As a coach we are often faced with the questions as to which exercises to select for our programs. The objective is always to improve the overall performance of our clients. Exercise selection is very important because each exercise is a stepping-stone on the path to the end result, the clients’ goal. The question then becomes when to implement one exercise over another?
Exercises implementation of the Olympic lifts: the snatch, and the clean and jerk are often used only within athletes’ programs. Most trainers and coaches are not familiar enough with the technique to even make use of these two lifts. However, these Olympic lifts are two of the best multi-jointed exercises trainers and coaches can integrate into their training programs. These two lifts are two of the hardest to coach as well as to perform. Although, if a coach or trainer were to invest the time educating themselves on these lifts, the rewards for their clients would demonstrate time well spent.
For the who trains daily if the objective of weight loss, or change body composition, then big multi-joint total body exercises must be integrated into their programs. Both the snatch and the clean and jerk are full body exercises. The lifts activate and recruit a plethora of major muscle groups, such as hip extensors (glutaels, hamstring, quadriceps), and posterior chain upper body muscles like, latissimiss dorsi, rear deltoids, trapezius, and the erector spinae just to name a few.
The Olympic lifts are difficult to master due to the technical expertise they require. So, before integrating the Olympic lifts into a training program, coaches and trainers should make sure to teach a great foundation for these lifts through exercises like the squat, front squat and dead lift. A client must also demonstrate a level of comfort with holding weight over their head. Coaches and trainers should only introduce the Olympic lifts when clients have demonstrated proficiency with these exercises.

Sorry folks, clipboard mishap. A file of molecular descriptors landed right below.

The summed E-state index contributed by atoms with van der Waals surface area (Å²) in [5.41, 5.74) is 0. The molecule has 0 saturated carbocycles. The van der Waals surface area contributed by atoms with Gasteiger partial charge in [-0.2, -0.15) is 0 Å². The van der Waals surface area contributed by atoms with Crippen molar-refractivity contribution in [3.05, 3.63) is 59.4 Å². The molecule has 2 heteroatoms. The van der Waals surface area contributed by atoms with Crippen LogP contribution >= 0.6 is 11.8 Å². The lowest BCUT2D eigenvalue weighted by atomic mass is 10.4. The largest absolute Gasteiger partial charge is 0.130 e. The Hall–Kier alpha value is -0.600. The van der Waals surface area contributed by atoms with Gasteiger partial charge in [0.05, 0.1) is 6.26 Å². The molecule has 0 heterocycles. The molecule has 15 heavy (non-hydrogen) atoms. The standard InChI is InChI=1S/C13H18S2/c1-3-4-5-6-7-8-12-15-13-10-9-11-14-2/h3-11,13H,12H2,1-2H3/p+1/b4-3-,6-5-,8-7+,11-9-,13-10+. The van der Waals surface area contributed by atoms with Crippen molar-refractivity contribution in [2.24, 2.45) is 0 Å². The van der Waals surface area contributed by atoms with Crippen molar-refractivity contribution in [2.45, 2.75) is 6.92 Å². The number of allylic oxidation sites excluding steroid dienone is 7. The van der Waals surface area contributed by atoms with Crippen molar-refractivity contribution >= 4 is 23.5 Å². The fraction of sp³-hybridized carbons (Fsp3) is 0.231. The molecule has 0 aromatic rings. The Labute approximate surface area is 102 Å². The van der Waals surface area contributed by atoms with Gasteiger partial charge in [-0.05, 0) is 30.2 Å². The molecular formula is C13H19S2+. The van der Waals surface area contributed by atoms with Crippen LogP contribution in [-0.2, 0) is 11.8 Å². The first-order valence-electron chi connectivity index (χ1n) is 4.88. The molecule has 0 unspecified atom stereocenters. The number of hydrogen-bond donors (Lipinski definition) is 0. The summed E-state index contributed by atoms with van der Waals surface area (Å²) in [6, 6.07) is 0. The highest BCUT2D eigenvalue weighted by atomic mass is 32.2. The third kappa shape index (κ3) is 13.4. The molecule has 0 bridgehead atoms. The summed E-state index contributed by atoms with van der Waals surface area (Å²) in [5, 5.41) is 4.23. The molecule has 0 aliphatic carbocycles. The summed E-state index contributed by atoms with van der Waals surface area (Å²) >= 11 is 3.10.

The calorie expenditure concept is the ability to burn more calories then you ingest to create weight loss. Therefore the perfect reason to implement big movements like the snatch and clean and jerk are because of the energy required to perform them. Force production is the ability to move a static object (the weight + bar) as quickly as possible. The snatch and clean and jerk require a great amount force generated to complete the movements. For any client desiring a change in their body composition or wanting to shed pounds, it is in this instantaneous need for energy in generating such force in a total body effort that will increase the calorie expenditure and result in a positive change in weight loss or body composition.
Since clients only have a short amount of total time in the gym per week, it is your responsibility to maximize that time, in order to achieve your goals as efficiently as possible. Therefore, to get the most out of your clients, use full body exercises. Otherwise, you are designing training programs with multiple exercises to achieve the same results that could be obtained with just two total body exercises, thus making your programs less efficient. If you haven’t learned the snatch and the clean and jerk yet, invest the time in doing so. Anything else is an inefficient use of your time and a disservice to your clients.
Joe Gernetzke CSCS